Married men turn to be healthier as they get the emotional support of their wives.

Married men turn to be healthier as they get the emotional support of their wives.

Scientist found that a long marriage lowers a man’s chance of developing serious health problems and is more effective than giving up smoking when guarding against potentially fatal diseases.

Researchers looked at blood samples from 1,715 volunteers aged 57 to 85 to measure the level of C-reactive protein.
CRP, which is produced by the liver in response to inflammation, has been linked in previous studies to heart disease, depression and even stroke.

The study found that married men had the lowest CRP levels of any group: an average of 1.16 milligrams per litre of blood compared to 2.72 for unmarried men.

There was only a negligible difference between married and unmarried women.

The University of Arizona study, published in the Psychosomatic Medicine journal this month, found that marriage reduced a man’s risk of developing health problems by 10.34 per cent –equivalent to maintaining a healthy weight in later life.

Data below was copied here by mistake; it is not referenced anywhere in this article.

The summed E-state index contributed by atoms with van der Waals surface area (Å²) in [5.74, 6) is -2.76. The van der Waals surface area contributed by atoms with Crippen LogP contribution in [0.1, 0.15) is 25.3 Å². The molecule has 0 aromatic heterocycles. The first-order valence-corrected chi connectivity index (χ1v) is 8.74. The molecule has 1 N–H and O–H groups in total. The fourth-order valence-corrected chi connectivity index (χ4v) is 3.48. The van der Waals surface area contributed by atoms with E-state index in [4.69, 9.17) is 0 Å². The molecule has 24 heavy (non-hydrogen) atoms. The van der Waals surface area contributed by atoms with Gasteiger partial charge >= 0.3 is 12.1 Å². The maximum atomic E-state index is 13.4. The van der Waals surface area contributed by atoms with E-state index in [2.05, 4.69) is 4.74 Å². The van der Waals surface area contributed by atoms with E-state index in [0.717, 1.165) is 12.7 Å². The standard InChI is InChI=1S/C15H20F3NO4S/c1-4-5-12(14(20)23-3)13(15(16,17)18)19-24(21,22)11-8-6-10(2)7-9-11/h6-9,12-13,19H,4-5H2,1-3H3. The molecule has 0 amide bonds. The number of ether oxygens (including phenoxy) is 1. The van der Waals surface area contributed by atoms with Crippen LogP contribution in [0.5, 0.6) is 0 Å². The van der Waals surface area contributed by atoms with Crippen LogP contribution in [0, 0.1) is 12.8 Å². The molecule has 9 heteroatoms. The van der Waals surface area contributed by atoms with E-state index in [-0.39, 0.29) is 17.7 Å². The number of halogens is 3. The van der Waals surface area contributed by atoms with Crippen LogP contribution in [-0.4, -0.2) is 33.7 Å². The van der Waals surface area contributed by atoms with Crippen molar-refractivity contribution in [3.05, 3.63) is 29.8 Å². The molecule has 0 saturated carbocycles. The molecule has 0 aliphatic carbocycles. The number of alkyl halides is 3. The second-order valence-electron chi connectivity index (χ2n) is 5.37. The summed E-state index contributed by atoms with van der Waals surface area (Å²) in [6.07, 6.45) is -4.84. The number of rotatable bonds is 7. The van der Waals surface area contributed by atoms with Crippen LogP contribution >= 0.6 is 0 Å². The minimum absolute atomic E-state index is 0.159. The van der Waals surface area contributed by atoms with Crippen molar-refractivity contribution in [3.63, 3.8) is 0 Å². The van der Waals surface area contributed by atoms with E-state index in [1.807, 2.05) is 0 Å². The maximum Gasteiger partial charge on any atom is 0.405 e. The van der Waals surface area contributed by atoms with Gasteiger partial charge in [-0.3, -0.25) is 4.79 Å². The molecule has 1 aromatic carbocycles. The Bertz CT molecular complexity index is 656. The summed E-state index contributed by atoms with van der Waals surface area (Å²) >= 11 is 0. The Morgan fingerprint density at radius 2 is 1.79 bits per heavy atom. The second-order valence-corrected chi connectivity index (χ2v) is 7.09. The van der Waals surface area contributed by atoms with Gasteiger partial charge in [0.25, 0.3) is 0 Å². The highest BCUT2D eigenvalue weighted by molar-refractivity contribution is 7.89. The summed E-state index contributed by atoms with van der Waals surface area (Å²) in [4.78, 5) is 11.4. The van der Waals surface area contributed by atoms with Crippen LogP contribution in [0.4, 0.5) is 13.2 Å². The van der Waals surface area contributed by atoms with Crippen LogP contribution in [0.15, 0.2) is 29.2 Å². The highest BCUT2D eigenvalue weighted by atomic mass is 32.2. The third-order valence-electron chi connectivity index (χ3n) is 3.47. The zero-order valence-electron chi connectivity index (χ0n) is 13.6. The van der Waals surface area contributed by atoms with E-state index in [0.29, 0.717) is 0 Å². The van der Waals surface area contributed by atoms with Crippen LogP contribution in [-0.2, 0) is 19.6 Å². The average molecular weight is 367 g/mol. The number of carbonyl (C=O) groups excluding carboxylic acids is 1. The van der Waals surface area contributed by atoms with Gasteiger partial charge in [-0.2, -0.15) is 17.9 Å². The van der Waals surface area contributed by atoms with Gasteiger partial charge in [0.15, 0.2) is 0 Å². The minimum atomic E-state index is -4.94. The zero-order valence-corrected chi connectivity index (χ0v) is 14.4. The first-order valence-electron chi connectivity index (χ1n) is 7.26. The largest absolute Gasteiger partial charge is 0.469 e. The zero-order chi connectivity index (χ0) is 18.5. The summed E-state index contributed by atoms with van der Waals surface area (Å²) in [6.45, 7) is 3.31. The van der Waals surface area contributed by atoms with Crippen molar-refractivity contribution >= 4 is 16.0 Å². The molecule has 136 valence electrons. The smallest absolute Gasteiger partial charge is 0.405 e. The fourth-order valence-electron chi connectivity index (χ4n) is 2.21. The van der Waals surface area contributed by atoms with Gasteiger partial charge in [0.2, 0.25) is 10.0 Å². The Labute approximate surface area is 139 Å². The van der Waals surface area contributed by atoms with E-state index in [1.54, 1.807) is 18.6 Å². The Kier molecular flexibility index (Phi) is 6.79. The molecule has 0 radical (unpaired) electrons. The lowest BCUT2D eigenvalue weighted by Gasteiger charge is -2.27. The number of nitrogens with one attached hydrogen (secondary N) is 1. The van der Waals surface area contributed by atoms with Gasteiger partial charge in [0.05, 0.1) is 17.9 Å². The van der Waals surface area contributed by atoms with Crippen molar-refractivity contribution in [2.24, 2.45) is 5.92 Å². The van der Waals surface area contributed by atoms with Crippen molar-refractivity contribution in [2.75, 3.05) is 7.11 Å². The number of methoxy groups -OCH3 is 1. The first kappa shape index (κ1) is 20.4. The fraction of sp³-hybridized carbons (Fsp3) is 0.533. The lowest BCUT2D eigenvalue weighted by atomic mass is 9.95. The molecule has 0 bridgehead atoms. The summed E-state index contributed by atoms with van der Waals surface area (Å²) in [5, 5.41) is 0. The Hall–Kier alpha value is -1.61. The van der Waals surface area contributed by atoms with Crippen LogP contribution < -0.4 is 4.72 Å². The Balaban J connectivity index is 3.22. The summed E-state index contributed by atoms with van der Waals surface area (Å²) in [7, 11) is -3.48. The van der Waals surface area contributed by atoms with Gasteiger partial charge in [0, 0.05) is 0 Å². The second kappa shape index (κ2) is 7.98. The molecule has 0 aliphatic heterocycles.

It also trumped the benefits of normal blood pressure levels, which reduced risk by just 3.42 per cent, and of not smoking, which lowered risk by 7.94 per cent.

Professor Tony Cassidy, of Ulster University, an expert on how relationships affect health, said: ‘This shows how strong the effect of being married and having strong social bonds can be.

‘Men don’t necessarily get the same kind of support from their friendships – that’s why marriage is so important.’

However, June Davison, from the British Heart Foundation, warned: ‘This does not mean that married men can let themselves go.

‘Whether you’re married or not, eating healthily, doing regular activity and not smoking are all vital to keep your heart healthy.’ — Mail